Complex equivalence is great!
I believe the best coverage I’ve run across of complex equivalence is from Jonathan Altfeld in his Knowledge Engineering program. Altfeld is a master which means he spends a lot of time working with complex equivalence patterns in the form of “A is B” or “A means B”. (Did you notice I’ve already sprinkled each in this post?!)
A few poor examples: Learning means passing the test. Math is hard.
More useful examples: Flexibility means winning. Teaching is really learning.
Once you’ve become aware of a complex equivalence in someone’s world view you can work with (and around) that meaning. You have options such as directly challenging the complex equivalence, reframing the meaning, or any of the other Sleight of Mouth or Mind-lines patterns.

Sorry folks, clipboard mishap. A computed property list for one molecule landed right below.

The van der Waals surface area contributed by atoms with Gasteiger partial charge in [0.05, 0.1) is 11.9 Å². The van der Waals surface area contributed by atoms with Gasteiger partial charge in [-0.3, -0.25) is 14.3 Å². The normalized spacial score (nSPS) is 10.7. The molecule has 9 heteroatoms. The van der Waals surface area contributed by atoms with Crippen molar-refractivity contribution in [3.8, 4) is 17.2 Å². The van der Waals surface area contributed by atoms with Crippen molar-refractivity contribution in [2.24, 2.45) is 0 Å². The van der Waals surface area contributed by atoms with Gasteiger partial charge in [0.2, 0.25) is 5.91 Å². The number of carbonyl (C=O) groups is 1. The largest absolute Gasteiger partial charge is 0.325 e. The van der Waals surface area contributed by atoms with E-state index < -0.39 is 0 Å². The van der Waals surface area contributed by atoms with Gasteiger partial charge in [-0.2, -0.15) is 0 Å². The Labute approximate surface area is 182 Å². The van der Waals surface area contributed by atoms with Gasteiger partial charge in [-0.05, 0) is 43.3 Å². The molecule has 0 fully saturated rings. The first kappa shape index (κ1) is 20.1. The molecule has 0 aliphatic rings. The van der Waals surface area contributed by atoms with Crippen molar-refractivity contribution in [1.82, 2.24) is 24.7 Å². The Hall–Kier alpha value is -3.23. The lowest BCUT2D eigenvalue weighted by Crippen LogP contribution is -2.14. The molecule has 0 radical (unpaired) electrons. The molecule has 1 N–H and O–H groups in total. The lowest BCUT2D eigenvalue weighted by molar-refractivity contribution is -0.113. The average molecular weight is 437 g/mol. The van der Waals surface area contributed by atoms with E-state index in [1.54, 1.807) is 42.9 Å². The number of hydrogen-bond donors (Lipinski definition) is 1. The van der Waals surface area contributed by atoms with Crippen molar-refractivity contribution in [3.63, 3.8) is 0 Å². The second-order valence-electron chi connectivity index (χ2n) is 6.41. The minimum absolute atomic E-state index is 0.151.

And what prompted this simple lesson about complex equivalence? Besides our own migration to NM for the summer I’ve found out that Patrick Curl and his wife are planning to visit and/or interview 50+ writers from each of the 50 US states. I love the idea and that means showing my support!
Here is what happened with last post’s teaching exercise.
My colleague made some notes and cheerfully said “I’ll try this tonight.” Since he has been open to my language pattern lessons in the past I chastised him with “Do or do not. There is no try.” After acknowledging the source (Yoda) we began debating whether “try” is a useful word or not. He argued his use was in the sense of “let’s try that restaurant tonight.” I pointed out that you either eat at the restaurant or you don’t, there isn’t really the half way option implied by “try”.